ZeroN has many potential uses
ZeroN could be used to help solve physics problems
ZeroN can play the part of a virtual sun, causing objects to cast virtual shadows
ZeroN can move through the air on its own, following a prerecorded path
The experimental ZeroN system will hold a magnetic ball in mid-air, wherever the user has left it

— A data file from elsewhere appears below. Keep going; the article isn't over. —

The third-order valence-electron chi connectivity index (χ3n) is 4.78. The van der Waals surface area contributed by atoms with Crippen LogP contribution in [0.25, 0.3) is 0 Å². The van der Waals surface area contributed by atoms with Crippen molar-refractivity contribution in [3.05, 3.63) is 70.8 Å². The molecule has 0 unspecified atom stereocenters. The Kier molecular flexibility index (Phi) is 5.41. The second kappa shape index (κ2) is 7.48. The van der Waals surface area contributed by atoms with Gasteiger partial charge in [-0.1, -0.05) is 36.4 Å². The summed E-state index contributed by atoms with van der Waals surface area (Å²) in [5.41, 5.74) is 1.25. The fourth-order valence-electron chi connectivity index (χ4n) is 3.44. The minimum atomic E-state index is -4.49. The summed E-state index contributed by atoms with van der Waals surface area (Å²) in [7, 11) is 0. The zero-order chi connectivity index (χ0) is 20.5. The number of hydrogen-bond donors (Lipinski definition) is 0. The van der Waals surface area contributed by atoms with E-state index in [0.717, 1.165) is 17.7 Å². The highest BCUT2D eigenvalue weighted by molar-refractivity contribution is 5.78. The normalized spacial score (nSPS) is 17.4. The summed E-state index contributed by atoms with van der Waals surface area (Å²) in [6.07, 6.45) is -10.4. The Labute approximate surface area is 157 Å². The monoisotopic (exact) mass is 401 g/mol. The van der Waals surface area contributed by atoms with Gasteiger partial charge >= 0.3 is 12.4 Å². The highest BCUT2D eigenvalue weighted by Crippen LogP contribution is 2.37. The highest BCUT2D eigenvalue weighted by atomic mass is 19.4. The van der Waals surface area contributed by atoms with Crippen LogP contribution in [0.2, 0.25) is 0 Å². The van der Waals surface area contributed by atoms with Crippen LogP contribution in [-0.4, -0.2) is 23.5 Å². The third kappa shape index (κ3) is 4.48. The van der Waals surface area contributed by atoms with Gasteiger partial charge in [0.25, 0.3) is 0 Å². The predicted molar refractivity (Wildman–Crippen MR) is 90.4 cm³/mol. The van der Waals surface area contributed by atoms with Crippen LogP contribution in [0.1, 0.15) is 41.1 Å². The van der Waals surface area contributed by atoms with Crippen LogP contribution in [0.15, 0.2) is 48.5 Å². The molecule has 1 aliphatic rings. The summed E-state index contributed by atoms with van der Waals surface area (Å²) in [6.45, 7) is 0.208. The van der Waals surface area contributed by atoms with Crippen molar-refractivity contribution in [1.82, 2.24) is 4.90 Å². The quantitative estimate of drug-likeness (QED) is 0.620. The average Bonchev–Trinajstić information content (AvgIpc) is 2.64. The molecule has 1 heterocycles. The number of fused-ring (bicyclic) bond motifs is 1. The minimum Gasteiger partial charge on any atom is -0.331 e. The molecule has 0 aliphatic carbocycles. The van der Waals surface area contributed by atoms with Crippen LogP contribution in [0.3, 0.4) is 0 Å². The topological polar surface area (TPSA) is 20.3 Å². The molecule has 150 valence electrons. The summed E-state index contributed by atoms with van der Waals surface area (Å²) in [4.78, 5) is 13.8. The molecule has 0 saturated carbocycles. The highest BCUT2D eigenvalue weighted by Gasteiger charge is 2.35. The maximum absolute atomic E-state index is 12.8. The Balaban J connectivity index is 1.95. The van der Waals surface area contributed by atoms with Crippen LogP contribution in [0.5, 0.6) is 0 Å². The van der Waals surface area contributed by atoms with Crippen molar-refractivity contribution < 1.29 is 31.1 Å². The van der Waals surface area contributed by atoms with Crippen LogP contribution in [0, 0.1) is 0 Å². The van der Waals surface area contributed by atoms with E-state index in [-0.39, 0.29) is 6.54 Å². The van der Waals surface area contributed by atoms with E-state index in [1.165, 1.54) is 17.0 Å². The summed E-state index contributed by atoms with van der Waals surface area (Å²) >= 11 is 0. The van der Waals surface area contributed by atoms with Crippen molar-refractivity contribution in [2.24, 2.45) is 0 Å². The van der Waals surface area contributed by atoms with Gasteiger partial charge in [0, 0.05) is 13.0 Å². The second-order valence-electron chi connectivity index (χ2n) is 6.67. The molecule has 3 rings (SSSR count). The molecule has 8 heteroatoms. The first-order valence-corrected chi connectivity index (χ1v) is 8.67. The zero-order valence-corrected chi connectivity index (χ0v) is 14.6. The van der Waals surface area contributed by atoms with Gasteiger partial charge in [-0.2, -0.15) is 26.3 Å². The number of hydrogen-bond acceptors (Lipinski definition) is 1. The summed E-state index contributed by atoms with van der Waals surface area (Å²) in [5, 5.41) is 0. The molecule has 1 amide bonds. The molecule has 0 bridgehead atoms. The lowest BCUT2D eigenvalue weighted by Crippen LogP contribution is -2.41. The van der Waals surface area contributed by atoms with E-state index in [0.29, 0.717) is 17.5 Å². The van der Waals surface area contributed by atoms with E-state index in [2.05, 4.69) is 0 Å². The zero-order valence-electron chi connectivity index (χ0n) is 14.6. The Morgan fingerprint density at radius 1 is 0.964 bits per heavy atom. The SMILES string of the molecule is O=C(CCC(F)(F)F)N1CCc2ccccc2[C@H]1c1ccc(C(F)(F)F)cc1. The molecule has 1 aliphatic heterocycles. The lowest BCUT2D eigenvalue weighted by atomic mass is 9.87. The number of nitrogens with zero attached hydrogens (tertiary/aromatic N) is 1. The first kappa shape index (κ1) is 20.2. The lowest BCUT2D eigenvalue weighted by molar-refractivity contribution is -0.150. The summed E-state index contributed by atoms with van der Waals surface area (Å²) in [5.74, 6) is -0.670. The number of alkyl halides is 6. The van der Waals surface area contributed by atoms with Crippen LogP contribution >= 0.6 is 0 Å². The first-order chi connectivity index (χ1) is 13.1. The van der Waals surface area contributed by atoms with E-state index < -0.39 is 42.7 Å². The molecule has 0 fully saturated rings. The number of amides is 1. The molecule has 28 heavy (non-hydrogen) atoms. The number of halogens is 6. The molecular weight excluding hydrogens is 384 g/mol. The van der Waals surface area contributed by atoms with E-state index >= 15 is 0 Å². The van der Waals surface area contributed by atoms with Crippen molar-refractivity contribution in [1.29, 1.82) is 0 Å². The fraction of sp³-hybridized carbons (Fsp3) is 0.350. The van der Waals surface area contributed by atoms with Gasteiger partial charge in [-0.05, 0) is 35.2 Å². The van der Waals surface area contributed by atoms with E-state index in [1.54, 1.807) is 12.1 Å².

People who saw the 1984 film 2010: The Year We Make Contact might remember a scene in which Roy Scheider, while describing the orientation of the spaceship that he’s aboard, picks up a pen and places it in mid-air in front of himself. While that effect was actually accomplished using a sticky-sided pen and a very clear plate of glass, the same sort of thing is now actually possible – if you’re in the right place, and positioning the right object. The place is MIT’s Media Lab, and the object is a small plastic-coated spherical magnet called ZeroN. Users can physically place it anywhere within a specified three-dimensional block of “anti-gravity space,” then watch as it stays in place when they let it go. It can also move through the air on its own, and even function as a virtual movie camera.
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